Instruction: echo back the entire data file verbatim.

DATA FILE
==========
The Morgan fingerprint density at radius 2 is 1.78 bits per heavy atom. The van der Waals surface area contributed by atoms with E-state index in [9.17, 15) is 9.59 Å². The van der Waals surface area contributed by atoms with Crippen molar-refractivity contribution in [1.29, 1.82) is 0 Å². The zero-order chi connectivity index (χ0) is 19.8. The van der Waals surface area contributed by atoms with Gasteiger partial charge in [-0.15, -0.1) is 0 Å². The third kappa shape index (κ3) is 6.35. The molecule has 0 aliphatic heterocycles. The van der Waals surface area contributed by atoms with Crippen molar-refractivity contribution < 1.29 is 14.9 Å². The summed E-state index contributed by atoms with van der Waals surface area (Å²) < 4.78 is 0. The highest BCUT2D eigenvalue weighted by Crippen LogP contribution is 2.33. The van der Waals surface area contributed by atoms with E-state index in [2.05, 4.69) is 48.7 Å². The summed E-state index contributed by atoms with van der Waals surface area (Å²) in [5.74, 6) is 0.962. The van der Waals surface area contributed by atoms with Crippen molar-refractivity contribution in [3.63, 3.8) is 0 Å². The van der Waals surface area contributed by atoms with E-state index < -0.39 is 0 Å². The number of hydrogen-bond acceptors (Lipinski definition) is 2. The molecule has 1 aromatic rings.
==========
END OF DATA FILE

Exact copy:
The Morgan fingerprint density at radius 2 is 1.78 bits per heavy atom. The van der Waals surface area contributed by atoms with E-state index in [9.17, 15) is 9.59 Å². The van der Waals surface area contributed by atoms with Crippen molar-refractivity contribution in [1.29, 1.82) is 0 Å². The zero-order chi connectivity index (χ0) is 19.8. The van der Waals surface area contributed by atoms with Gasteiger partial charge in [-0.15, -0.1) is 0 Å². The third kappa shape index (κ3) is 6.35. The molecule has 0 aliphatic heterocycles. The van der Waals surface area contributed by atoms with Crippen molar-refractivity contribution < 1.29 is 14.9 Å². The summed E-state index contributed by atoms with van der Waals surface area (Å²) < 4.78 is 0. The highest BCUT2D eigenvalue weighted by Crippen LogP contribution is 2.33. The van der Waals surface area contributed by atoms with E-state index in [2.05, 4.69) is 48.7 Å². The summed E-state index contributed by atoms with van der Waals surface area (Å²) in [5.74, 6) is 0.962. The van der Waals surface area contributed by atoms with Crippen molar-refractivity contribution in [3.63, 3.8) is 0 Å². The van der Waals surface area contributed by atoms with E-state index < -0.39 is 0 Å². The number of hydrogen-bond acceptors (Lipinski definition) is 2. The molecule has 1 aromatic rings.